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Flexibility, Cloud, and Processes Trump Disruption

If your company is still reeling from the repercussions of post-pandemic disruption, not to worry—you can still thrive! We recently invited three industry veterans from AEye, Inc., Tonal, and Product Realization Group to discuss how they’ve overcome disruptions and business obstacles brought about by the pandemic.

Here is a brief snapshot of our webinar How to Thrive Amidst Constant Disruptions and the discussion that shares insights and advice on how to navigate and survive disruptions by focusing on three key areas: business flexibility and adaptability, leveraging cloud-based solutions, and enhancing processes. Our guests also share strategies on how your company can future-proof for ensuing events.

Our moderator is George Lewis, VP of Product Strategy at Arena, a PTC business. George is a CAD/CAM/PLM industry veteran with more than 20 years of experience working with product development companies.



George: The past two years have brought more disruptions than ever, not only with the pandemic but with natural disasters, political unrest, part shortages, and more, and are continuing to this day. This has changed the way we get work done and how product companies design and develop products. We’ve learned that disruptions are inevitable and can come at any time. In this uncertain environment, it’s become necessary to reimagine how we communicate and collaborate in every aspect of our business.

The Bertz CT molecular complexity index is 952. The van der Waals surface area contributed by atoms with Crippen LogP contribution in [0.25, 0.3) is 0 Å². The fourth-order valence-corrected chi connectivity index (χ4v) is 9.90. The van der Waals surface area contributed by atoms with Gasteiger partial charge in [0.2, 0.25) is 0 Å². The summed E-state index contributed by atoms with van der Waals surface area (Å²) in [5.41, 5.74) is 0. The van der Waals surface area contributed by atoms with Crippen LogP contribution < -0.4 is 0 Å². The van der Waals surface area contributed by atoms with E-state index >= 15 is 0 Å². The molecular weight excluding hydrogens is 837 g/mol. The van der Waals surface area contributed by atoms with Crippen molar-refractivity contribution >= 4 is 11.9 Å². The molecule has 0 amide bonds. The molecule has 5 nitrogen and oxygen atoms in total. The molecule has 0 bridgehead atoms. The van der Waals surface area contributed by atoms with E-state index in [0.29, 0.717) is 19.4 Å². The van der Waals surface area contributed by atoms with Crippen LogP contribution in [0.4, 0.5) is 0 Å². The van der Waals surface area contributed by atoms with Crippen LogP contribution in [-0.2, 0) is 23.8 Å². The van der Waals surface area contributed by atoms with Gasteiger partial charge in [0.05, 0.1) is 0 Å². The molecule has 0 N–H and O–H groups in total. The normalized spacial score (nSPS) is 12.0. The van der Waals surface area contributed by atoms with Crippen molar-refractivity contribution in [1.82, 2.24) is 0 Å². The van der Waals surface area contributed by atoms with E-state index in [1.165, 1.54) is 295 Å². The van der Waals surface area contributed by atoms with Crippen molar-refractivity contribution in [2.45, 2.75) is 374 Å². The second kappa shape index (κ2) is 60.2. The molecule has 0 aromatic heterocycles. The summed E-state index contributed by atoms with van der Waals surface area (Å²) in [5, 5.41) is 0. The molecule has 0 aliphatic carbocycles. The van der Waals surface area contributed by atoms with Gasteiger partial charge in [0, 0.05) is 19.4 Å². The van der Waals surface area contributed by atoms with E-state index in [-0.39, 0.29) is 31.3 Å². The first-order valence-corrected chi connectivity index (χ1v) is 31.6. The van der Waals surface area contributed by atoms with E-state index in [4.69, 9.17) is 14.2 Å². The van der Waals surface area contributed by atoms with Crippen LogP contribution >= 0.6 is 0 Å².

Today, I have the pleasure of speaking with three industry veterans who’ve not only survived during these tumultuous times but thrived. Let’s get their insights on how they’ve navigated their way and how companies can prepare for future events.

Q1: George: What’s been the biggest disruption or disruptions you’ve encountered in your careers? Was it the pandemic, a natural disaster, supply chain issues, or other unforeseen events?

Mike, start us off?